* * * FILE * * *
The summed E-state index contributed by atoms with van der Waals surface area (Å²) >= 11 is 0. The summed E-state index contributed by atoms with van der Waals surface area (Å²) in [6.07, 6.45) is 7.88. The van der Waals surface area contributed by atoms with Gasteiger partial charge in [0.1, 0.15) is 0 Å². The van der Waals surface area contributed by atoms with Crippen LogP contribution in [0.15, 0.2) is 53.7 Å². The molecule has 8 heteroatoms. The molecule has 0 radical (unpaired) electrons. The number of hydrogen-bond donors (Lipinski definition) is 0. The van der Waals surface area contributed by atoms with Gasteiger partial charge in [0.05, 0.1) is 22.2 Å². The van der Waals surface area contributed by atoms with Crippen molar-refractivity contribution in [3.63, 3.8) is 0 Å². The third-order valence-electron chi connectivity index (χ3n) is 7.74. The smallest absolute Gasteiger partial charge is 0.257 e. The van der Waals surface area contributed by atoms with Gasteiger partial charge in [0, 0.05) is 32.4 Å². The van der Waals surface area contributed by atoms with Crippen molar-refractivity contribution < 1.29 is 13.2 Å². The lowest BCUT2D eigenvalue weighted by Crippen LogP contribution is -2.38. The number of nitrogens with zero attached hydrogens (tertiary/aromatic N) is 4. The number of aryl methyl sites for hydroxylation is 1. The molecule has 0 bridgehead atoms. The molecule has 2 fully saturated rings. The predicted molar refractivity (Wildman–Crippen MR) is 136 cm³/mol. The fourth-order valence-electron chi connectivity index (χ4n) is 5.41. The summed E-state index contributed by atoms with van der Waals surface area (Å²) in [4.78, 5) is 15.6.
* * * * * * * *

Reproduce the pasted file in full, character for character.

The summed E-state index contributed by atoms with van der Waals surface area (Å²) >= 11 is 0. The summed E-state index contributed by atoms with van der Waals surface area (Å²) in [6.07, 6.45) is 7.88. The van der Waals surface area contributed by atoms with Gasteiger partial charge in [0.1, 0.15) is 0 Å². The van der Waals surface area contributed by atoms with Crippen LogP contribution in [0.15, 0.2) is 53.7 Å². The molecule has 8 heteroatoms. The molecule has 0 radical (unpaired) electrons. The number of hydrogen-bond donors (Lipinski definition) is 0. The van der Waals surface area contributed by atoms with Gasteiger partial charge in [0.05, 0.1) is 22.2 Å². The van der Waals surface area contributed by atoms with Crippen molar-refractivity contribution in [3.63, 3.8) is 0 Å². The third-order valence-electron chi connectivity index (χ3n) is 7.74. The smallest absolute Gasteiger partial charge is 0.257 e. The van der Waals surface area contributed by atoms with Gasteiger partial charge in [0, 0.05) is 32.4 Å². The van der Waals surface area contributed by atoms with Crippen molar-refractivity contribution < 1.29 is 13.2 Å². The lowest BCUT2D eigenvalue weighted by Crippen LogP contribution is -2.38. The number of nitrogens with zero attached hydrogens (tertiary/aromatic N) is 4. The number of aryl methyl sites for hydroxylation is 1. The molecule has 0 bridgehead atoms. The molecule has 2 fully saturated rings. The predicted molar refractivity (Wildman–Crippen MR) is 136 cm³/mol. The fourth-order valence-electron chi connectivity index (χ4n) is 5.41. The summed E-state index contributed by atoms with van der Waals surface area (Å²) in [4.78, 5) is 15.6.